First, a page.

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On the value of EXPORT_SYMBOL_GPL

On the value of EXPORT_SYMBOL_GPL

Posted Oct 8, 2005 12:27 UTC (Sat) by dwmw2 (subscriber, #2063)
In reply to: On the value of EXPORT_SYMBOL_GPL by nchip
Parent article: On the value of EXPORT_SYMBOL_GPL

So it boils back to the "is the binary-only module derived from Linux" argument.
No. It boils back to a question of whether the resulting whole (including the kernel and the module in question) is a combined work, or whether it's mere aggregation on a volume of a storage or distribution medium.

There can be a lot of ambiguity there -- but there are some cases where it's fairly obvious too. For example:

  • In the case where a computer magazine happens to include a bunch of gratis software and/or shareware on a cover CD, and some of it happens to be GPL'd while other parts are not, that would clearly be 'mere aggregation on a volume of a distribution medium'
  • On the other hand, in the case where the firmware for an embedded router device contains both a Linux kernel and some binary-only network driver modules, and the device cannot perform its intended function if either of those integral parts of its software is removed, that's equally clearly a combined work and not 'mere aggregation on a volume of a storage medium'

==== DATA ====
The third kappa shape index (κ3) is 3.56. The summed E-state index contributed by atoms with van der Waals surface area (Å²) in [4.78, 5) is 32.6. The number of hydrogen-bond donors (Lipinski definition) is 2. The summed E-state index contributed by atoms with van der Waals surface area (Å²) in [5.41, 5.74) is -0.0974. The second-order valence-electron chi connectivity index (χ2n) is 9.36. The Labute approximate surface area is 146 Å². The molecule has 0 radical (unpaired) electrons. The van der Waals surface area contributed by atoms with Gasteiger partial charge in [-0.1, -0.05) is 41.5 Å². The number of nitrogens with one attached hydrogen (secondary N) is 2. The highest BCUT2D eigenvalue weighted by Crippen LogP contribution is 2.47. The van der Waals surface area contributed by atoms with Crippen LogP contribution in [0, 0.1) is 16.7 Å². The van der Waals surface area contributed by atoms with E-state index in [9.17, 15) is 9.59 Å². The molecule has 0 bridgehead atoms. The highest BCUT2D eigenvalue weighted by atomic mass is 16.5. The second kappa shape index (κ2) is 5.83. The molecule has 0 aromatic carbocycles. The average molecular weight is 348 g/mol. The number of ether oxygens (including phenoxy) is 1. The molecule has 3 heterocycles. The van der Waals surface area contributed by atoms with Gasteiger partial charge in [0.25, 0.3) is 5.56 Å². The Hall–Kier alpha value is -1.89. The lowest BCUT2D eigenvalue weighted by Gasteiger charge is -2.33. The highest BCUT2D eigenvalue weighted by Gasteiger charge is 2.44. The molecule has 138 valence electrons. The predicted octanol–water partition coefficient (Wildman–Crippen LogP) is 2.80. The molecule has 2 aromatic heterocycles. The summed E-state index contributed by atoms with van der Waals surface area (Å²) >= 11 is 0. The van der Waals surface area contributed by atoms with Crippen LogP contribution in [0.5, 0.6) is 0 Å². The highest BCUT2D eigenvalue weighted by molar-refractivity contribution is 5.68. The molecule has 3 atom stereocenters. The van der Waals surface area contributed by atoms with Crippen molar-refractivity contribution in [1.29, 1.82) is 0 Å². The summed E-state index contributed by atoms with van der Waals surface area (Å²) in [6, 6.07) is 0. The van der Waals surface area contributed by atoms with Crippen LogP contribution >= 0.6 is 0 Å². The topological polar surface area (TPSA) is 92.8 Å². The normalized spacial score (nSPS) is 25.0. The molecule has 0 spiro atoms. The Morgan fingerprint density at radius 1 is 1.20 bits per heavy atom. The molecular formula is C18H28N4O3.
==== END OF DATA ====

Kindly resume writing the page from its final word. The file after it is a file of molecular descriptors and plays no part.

• When a Linux driver is shipped in the form of GPL'd wrapper code and a binary-only object, those two parts are fundamentally interdependent. It isn't merely coincidence that they're both present in the tarball you download. It would be very hard to argue that it's "mere aggregation on a volume of a distribution medium" rather than being a complete work made up of those two parts.
The case of a Linux distribution is an interesting one. Not so much because of the kernel, which makes an explicit exception for userspace, but because of GPL'd userspace software. If it's 'mere aggregation on a distribution medium' then that's fine -- it can include both GPL'd and non-GPL'd software (like Apache). However, if the distributors are explicitly claiming a copyright on the distribution itself as a combined work, that would seem to be problematic.

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